When programming it's easy to think about the happy path. The path along which you get well-formed valid data, all your requests return successfully and everything works on your target platform. When you're in this mindset it's easy to just check it works in one case and assume everything is alright. But the majority of real work in programming is the unhappy paths.

While you always need to be thinking about how things could go wrong, it's much more important in web programming. I've written a lot of batch data processing, and while you have to be careful of things like malformed data and encoding issues, you control the environment so many classes of failure are managable. Web programming is much more uncontrolled; your client side code could be operating on a vast number of different browsers and may not work properly on some of them, any request you make can fail due to connection issues, and the data your server recieves could be maliciously crafted. It may work in one case, but then be unusuable for certain users, fail intermittently and even leave your server open to compromise by an injection attack.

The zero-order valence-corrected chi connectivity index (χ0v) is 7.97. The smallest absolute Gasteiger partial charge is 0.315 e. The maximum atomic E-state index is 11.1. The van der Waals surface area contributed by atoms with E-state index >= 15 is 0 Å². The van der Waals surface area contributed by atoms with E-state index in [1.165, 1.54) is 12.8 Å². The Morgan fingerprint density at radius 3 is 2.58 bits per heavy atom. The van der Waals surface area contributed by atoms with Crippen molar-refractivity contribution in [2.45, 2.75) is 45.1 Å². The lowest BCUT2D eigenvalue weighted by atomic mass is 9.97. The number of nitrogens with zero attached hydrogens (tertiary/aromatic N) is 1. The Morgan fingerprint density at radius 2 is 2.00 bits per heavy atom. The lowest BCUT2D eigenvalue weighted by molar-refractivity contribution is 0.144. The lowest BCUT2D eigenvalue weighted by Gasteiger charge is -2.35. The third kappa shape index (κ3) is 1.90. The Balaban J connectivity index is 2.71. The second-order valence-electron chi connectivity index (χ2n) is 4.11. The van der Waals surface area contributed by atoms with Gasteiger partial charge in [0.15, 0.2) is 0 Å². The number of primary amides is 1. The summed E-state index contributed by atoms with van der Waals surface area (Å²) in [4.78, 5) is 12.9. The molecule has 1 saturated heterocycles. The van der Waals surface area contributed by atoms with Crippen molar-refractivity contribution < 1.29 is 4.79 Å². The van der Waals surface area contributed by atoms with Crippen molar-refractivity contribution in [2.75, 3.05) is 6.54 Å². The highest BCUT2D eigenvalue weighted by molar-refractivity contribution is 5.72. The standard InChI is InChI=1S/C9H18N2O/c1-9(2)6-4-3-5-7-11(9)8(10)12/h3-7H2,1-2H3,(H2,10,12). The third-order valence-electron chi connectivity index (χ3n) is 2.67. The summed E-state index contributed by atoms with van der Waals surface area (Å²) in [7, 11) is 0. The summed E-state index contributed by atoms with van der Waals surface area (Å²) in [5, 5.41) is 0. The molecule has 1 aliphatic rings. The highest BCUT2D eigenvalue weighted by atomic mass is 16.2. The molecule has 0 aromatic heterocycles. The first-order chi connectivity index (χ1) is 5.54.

To build a system that handles failures and edge cases well requires a lot of discipline or some useful guard rails. Traditional scripting languages like Javascript, PHP and Python have shockingly few such guard rails by default, and it's easy to write code riddled with bugs that will be hit once in a while that together make an unstable application. I'm interested in how far things like type safety, forcing dealing with errors and static analysis can remove these issues in practice.